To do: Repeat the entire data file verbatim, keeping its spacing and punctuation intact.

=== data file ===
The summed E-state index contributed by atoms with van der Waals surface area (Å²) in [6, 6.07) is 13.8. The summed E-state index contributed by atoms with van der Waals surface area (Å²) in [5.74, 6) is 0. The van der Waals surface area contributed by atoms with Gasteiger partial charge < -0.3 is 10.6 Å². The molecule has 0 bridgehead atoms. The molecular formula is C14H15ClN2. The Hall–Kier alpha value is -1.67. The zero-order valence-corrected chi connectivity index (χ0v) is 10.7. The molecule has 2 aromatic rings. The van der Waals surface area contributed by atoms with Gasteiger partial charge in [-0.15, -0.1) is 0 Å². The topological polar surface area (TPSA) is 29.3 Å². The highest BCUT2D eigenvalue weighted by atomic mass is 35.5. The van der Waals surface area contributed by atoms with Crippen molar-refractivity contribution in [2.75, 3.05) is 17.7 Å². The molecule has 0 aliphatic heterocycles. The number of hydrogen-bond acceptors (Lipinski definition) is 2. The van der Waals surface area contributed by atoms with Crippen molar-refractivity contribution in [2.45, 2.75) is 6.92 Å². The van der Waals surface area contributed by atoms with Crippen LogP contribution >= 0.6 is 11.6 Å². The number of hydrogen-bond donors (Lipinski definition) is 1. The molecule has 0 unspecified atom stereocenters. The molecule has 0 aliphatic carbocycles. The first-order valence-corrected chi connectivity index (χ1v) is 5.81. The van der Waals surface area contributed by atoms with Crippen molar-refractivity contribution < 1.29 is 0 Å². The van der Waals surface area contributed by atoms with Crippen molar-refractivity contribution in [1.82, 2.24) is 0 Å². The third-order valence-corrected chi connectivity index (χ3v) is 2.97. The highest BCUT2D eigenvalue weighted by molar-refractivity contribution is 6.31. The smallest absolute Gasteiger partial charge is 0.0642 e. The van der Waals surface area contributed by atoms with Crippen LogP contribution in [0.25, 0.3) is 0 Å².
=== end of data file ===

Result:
The summed E-state index contributed by atoms with van der Waals surface area (Å²) in [6, 6.07) is 13.8. The summed E-state index contributed by atoms with van der Waals surface area (Å²) in [5.74, 6) is 0. The van der Waals surface area contributed by atoms with Gasteiger partial charge < -0.3 is 10.6 Å². The molecule has 0 bridgehead atoms. The molecular formula is C14H15ClN2. The Hall–Kier alpha value is -1.67. The zero-order valence-corrected chi connectivity index (χ0v) is 10.7. The molecule has 2 aromatic rings. The van der Waals surface area contributed by atoms with Gasteiger partial charge in [-0.15, -0.1) is 0 Å². The topological polar surface area (TPSA) is 29.3 Å². The highest BCUT2D eigenvalue weighted by atomic mass is 35.5. The van der Waals surface area contributed by atoms with Crippen molar-refractivity contribution in [2.75, 3.05) is 17.7 Å². The molecule has 0 aliphatic heterocycles. The number of hydrogen-bond acceptors (Lipinski definition) is 2. The van der Waals surface area contributed by atoms with Crippen molar-refractivity contribution in [2.45, 2.75) is 6.92 Å². The van der Waals surface area contributed by atoms with Crippen LogP contribution >= 0.6 is 11.6 Å². The number of hydrogen-bond donors (Lipinski definition) is 1. The molecule has 0 unspecified atom stereocenters. The molecule has 0 aliphatic carbocycles. The first-order valence-corrected chi connectivity index (χ1v) is 5.81. The van der Waals surface area contributed by atoms with Crippen molar-refractivity contribution < 1.29 is 0 Å². The van der Waals surface area contributed by atoms with Crippen molar-refractivity contribution in [1.82, 2.24) is 0 Å². The third-order valence-corrected chi connectivity index (χ3v) is 2.97. The highest BCUT2D eigenvalue weighted by molar-refractivity contribution is 6.31. The smallest absolute Gasteiger partial charge is 0.0642 e. The van der Waals surface area contributed by atoms with Crippen LogP contribution in [0.25, 0.3) is 0 Å².